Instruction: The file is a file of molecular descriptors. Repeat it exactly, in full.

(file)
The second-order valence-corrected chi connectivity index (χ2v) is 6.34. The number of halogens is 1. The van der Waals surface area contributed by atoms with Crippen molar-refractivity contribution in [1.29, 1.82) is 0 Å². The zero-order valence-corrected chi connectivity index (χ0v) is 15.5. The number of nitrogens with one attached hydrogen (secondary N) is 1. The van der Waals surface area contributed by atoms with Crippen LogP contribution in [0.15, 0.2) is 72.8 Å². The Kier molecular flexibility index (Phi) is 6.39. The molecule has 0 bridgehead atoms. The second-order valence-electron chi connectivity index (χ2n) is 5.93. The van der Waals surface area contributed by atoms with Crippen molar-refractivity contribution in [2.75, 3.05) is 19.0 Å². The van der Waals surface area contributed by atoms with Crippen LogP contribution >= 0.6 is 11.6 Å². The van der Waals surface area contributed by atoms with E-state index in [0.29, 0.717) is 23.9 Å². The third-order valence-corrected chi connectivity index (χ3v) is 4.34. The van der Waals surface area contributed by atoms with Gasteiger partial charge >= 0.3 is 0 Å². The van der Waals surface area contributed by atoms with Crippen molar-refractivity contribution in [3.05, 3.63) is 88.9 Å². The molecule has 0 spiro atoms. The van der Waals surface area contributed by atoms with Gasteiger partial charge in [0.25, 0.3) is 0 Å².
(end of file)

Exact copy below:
The second-order valence-corrected chi connectivity index (χ2v) is 6.34. The number of halogens is 1. The van der Waals surface area contributed by atoms with Crippen molar-refractivity contribution in [1.29, 1.82) is 0 Å². The zero-order valence-corrected chi connectivity index (χ0v) is 15.5. The number of nitrogens with one attached hydrogen (secondary N) is 1. The van der Waals surface area contributed by atoms with Crippen LogP contribution in [0.15, 0.2) is 72.8 Å². The Kier molecular flexibility index (Phi) is 6.39. The molecule has 0 bridgehead atoms. The second-order valence-electron chi connectivity index (χ2n) is 5.93. The van der Waals surface area contributed by atoms with Crippen molar-refractivity contribution in [2.75, 3.05) is 19.0 Å². The van der Waals surface area contributed by atoms with Crippen LogP contribution >= 0.6 is 11.6 Å². The van der Waals surface area contributed by atoms with E-state index in [0.29, 0.717) is 23.9 Å². The third-order valence-corrected chi connectivity index (χ3v) is 4.34. The van der Waals surface area contributed by atoms with Gasteiger partial charge >= 0.3 is 0 Å². The van der Waals surface area contributed by atoms with Crippen molar-refractivity contribution in [3.05, 3.63) is 88.9 Å². The molecule has 0 spiro atoms. The van der Waals surface area contributed by atoms with Gasteiger partial charge in [0.25, 0.3) is 0 Å².